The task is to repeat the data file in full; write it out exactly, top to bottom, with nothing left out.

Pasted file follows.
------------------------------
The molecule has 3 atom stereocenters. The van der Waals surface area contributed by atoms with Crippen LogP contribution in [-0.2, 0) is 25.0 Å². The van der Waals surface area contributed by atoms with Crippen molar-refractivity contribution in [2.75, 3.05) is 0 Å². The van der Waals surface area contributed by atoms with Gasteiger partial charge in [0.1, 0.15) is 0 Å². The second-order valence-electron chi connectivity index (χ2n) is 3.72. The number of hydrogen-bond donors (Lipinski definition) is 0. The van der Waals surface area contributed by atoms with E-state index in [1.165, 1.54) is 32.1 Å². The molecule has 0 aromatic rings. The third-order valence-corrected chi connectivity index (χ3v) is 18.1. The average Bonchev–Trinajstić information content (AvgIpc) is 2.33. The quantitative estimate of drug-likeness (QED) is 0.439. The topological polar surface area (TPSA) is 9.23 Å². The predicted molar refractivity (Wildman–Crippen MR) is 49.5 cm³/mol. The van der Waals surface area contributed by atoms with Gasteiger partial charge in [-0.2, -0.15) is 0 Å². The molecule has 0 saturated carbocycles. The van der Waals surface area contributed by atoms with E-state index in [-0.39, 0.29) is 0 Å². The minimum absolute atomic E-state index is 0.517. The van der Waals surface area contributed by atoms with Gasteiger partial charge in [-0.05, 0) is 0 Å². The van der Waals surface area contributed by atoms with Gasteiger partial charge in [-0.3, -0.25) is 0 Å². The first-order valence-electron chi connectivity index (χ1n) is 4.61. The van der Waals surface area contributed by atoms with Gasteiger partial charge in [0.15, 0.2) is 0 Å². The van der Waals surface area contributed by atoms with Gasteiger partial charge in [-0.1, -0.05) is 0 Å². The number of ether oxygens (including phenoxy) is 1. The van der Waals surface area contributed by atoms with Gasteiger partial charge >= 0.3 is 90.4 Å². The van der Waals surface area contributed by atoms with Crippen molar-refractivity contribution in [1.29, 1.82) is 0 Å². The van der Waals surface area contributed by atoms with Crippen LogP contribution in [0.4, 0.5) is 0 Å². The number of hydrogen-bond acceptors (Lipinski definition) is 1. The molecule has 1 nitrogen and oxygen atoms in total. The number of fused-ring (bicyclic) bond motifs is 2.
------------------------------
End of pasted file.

The molecule has 3 atom stereocenters. The van der Waals surface area contributed by atoms with Crippen LogP contribution in [-0.2, 0) is 25.0 Å². The van der Waals surface area contributed by atoms with Crippen molar-refractivity contribution in [2.75, 3.05) is 0 Å². The van der Waals surface area contributed by atoms with Gasteiger partial charge in [0.1, 0.15) is 0 Å². The second-order valence-electron chi connectivity index (χ2n) is 3.72. The number of hydrogen-bond donors (Lipinski definition) is 0. The van der Waals surface area contributed by atoms with E-state index in [1.165, 1.54) is 32.1 Å². The molecule has 0 aromatic rings. The third-order valence-corrected chi connectivity index (χ3v) is 18.1. The average Bonchev–Trinajstić information content (AvgIpc) is 2.33. The quantitative estimate of drug-likeness (QED) is 0.439. The topological polar surface area (TPSA) is 9.23 Å². The predicted molar refractivity (Wildman–Crippen MR) is 49.5 cm³/mol. The van der Waals surface area contributed by atoms with Gasteiger partial charge in [-0.2, -0.15) is 0 Å². The molecule has 0 saturated carbocycles. The van der Waals surface area contributed by atoms with E-state index in [-0.39, 0.29) is 0 Å². The minimum absolute atomic E-state index is 0.517. The van der Waals surface area contributed by atoms with Gasteiger partial charge in [-0.05, 0) is 0 Å². The van der Waals surface area contributed by atoms with Gasteiger partial charge in [-0.3, -0.25) is 0 Å². The first-order valence-electron chi connectivity index (χ1n) is 4.61. The van der Waals surface area contributed by atoms with Gasteiger partial charge in [0.15, 0.2) is 0 Å². The van der Waals surface area contributed by atoms with Gasteiger partial charge in [-0.1, -0.05) is 0 Å². The number of ether oxygens (including phenoxy) is 1. The van der Waals surface area contributed by atoms with Gasteiger partial charge >= 0.3 is 90.4 Å². The van der Waals surface area contributed by atoms with Crippen molar-refractivity contribution in [1.29, 1.82) is 0 Å². The van der Waals surface area contributed by atoms with Crippen LogP contribution in [0.4, 0.5) is 0 Å². The number of hydrogen-bond acceptors (Lipinski definition) is 1. The molecule has 1 nitrogen and oxygen atoms in total. The number of fused-ring (bicyclic) bond motifs is 2.